It appears that I cannot speak favorably about Amazon (NASDAQ:AMZN) without offending those who are long Apple (NASDAQ:AAPL). I suppose speaking in a positive light about the competition not only immediately forfeits one’s VIP pass to the local Apple store, but also his right to talk about the company. The fact of the matter is, I own Apple shares and frankly I don’t know of a safer bet in the market at the moment. But we can move beyond hating the competition. While it does absolutely no bit of good, it only serves to increase the size of the blinders that we sometimes wear as investors.
In a recent article, I discussed how Amazon is no longer satisfied with being second fiddle to Apple. Name a company that is content with being No. 2 and I will point to you a CEO who deserves to be fired. Being “second” in any desirable category is never a founding component of any corporate mission – unless you’re Research In Motion (RIMM). That was an unwarranted jab, I know. But it’s too late for me to take it back. Still, the point remains, going into 2012, we need to learn to love the competition, or at the very least respect it.
For a company such as Amazon, which revolutionized the antiquated idea of big-box retail, survived the dot.com bubble and placed (what should be) a capital “E” in ecommerce, it is not getting much respect. I have always appreciated that it is hated by both fans of Wal-Mart (NYSE:WMT) and Best Buy (NYSE:BBY) for the obvious reasons. But remarkably, it has now drawn the ire of the Apple faithful.
On the heels of its announcement to enter the tablet market with its Kindle Fire, investors immediately got a glimpse of just how receptive consumers would be to the idea. In an article by Seeking Alpha contributor Erick Schonfeld we learned the extent of this reception:
- The Kindle Fire looks like a bona fide hit right out of the gate. New estimates from IHS iSuppli have Amazon.com shipping 3.9 million Kindle Fires this quarter, which would make it the No. 2 tablet after the iPad 2 (with an estimated 18.6 million shipments). The Kindle Fire will become the No. 1 Android tablet by a wide margin (the Samsung (OTC:SSNLF) Galaxy Tab is the next biggest, with an estimated 1.4 million shipments).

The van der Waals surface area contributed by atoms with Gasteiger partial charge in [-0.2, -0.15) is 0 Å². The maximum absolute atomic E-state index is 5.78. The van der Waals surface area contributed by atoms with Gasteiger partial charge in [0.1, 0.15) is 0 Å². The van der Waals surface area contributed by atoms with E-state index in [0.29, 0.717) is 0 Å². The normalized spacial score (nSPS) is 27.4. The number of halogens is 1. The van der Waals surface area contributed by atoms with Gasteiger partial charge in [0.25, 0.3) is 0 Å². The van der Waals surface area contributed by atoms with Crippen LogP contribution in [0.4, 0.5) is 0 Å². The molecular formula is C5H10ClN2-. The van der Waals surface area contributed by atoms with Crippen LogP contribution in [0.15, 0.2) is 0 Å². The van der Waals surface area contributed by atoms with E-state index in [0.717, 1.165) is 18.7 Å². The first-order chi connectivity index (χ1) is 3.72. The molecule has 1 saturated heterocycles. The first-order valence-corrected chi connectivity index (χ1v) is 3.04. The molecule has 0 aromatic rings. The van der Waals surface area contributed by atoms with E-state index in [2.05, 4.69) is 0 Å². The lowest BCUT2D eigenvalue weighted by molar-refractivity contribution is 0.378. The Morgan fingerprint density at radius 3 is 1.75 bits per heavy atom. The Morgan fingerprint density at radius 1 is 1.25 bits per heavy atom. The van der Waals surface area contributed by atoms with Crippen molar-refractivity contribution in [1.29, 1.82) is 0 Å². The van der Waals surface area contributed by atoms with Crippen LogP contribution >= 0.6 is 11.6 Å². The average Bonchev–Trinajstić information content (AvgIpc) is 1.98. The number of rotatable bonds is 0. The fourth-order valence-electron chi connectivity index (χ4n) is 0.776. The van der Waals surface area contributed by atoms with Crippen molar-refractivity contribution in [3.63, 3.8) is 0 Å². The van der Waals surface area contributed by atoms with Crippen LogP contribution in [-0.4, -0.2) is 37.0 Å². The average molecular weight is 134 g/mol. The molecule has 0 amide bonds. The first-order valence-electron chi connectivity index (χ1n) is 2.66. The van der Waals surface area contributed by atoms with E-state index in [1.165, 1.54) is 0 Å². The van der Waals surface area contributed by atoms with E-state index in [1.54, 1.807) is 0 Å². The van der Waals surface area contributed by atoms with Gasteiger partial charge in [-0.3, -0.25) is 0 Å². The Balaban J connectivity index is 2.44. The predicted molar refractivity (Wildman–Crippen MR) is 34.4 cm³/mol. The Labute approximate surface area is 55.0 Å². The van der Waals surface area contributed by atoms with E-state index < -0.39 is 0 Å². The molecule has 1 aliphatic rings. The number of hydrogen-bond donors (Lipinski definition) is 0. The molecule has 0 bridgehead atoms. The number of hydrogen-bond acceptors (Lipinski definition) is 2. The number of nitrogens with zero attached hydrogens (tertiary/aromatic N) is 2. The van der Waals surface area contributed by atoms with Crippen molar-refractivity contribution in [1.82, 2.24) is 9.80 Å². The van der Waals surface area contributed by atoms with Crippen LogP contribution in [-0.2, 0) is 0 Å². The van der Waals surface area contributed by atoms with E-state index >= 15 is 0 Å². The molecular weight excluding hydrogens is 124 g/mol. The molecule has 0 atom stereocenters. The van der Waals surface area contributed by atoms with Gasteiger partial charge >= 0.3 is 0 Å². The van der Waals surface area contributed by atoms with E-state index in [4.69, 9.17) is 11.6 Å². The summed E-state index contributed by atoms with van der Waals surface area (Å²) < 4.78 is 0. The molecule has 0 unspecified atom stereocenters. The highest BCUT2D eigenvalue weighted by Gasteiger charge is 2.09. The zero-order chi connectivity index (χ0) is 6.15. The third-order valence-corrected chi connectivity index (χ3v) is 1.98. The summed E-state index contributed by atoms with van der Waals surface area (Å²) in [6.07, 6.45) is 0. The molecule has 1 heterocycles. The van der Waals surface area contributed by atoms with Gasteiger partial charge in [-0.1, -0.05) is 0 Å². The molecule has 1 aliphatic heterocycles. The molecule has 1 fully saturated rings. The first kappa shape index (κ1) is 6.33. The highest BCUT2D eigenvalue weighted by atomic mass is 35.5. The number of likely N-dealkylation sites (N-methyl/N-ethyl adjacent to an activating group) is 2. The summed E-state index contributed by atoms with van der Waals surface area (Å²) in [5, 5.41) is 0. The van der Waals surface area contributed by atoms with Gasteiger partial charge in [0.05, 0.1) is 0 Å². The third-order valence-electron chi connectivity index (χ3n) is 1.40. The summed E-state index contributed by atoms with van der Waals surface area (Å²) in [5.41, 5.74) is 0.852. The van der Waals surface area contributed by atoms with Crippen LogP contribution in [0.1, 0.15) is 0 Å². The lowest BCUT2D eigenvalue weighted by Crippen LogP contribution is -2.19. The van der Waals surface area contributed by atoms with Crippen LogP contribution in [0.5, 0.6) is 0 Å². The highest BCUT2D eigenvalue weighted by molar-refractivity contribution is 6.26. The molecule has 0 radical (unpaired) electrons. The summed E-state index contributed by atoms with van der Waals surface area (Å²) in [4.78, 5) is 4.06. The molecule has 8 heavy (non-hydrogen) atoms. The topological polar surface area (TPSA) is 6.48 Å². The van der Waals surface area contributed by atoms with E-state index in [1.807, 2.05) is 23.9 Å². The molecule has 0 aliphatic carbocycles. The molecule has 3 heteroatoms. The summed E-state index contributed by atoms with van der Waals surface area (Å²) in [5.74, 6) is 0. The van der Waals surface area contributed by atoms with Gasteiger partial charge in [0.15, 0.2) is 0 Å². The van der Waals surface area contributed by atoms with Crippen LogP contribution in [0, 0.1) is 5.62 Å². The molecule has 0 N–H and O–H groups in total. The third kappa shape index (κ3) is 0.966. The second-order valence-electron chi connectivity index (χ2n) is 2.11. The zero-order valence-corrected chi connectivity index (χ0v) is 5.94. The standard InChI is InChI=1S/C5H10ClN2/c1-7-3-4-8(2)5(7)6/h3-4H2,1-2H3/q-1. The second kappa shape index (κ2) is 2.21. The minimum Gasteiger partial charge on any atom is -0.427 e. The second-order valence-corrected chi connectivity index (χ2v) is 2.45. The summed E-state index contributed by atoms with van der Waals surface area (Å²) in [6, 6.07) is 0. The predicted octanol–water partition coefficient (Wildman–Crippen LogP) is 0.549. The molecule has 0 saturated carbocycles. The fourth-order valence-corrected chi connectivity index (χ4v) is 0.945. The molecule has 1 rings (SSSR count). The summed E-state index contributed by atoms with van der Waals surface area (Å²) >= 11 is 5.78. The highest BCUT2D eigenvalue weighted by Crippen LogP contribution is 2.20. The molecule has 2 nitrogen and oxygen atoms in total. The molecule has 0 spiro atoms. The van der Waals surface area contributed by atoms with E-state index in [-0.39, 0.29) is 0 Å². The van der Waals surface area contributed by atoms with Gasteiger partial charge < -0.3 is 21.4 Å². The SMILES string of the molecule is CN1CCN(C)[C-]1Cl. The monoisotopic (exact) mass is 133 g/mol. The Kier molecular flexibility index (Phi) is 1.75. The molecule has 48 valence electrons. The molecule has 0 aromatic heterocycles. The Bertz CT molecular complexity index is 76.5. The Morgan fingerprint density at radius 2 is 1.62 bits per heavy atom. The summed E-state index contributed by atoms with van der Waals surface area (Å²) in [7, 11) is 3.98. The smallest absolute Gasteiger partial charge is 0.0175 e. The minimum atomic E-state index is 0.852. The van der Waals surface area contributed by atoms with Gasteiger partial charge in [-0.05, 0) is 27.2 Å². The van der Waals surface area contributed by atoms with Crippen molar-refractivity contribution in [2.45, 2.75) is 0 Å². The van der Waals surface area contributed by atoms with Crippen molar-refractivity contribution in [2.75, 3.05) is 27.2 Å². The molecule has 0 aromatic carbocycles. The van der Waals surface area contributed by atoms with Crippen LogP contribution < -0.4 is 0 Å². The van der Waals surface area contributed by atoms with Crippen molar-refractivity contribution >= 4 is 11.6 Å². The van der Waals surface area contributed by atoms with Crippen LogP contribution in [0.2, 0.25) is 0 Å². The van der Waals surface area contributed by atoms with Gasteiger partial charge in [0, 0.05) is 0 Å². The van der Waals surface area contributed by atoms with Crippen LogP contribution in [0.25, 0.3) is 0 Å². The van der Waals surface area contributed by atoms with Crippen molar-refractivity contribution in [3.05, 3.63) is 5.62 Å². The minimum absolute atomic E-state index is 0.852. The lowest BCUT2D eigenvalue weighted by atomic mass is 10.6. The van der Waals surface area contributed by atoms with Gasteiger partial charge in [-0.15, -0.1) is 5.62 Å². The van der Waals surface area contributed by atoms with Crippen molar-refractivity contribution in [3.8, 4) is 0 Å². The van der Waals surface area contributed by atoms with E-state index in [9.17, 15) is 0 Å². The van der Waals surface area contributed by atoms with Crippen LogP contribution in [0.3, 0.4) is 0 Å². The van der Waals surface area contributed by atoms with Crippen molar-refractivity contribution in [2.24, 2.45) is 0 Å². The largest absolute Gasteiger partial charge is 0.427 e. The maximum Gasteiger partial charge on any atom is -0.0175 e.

- To put this 3.9 million number in context, just remember that the very first quarter Apple sold the iPad back in the September quarter of 2010, it sold 3.3 million. So the Kindle Fire sold more in its first quarter than the iPad did in its first quarter on the market. Of course, Apple sold 7.3 million iPads the second quarter it was on the market, which was the 2010 holiday quarter.
The possibility of the points above triggered some anger toward Amazon by Apple fans as in the example below. The commenter painted the company with a brush that would confuse it with Netflix (NASDAQ:NFLX) or RIM. And speaking of which, it seems that its recent entry into streaming movies with its Prime service certainly took a bite out of Netflix's subscriber numbers. So it astonishes me that anyone would continue to underestimate its ability to execute.
What the commenter failed point out is that in its Q3 results, Amazon reported 44% growth in revenue and a 37% increase in organic revenue. It reported growth in media of 24%, during which it saw a 21% increase in media sales from North America. I would not consider this performance a declining trend. This goes to another point raised by a reader who suggested the following:
It appears that very few thought the Kindle Fire would have this type of impact, if any impact at all. Seeing as RIM’s PlayBook failure and Hewlett-Packard’s (NYSE:HPQ) indecisiveness about its own tablet strategy caused many to think there was no clear cut No. 1 contender to the iPad - nobody asked Amazon’s CEO Jeff Bezos for his opinion on the matter, until he gave it. Now according to iSuppli its tablet could easily surpass all other tablets in this current fourth quarter to immediately make it the No. 2 selling tablet on the market.
With a current share of 66%, iSuppli also suggested that Apple will continue to be the market leader by a decent margin. So if you are a shareholder in Amazon, would you be content with playing second fiddle to anyone?
I get it, respecting the competition is (at times) a bitter pill to swallow. But it has more than proven that over time it becomes “good medicine” for astute investors. There is no doubt that Amazon will continue to dominate the ecommerce space for many years to come. But clearly it now demonstrates a track record for innovation and risk taking that rivals that of Apple. It is not content with being No. 2, nor should it be. Not only is this a good thing for Amazon shareholders, it will certainly prove to be a great thing as well for consumers.
Disclosure: I am long AAPL.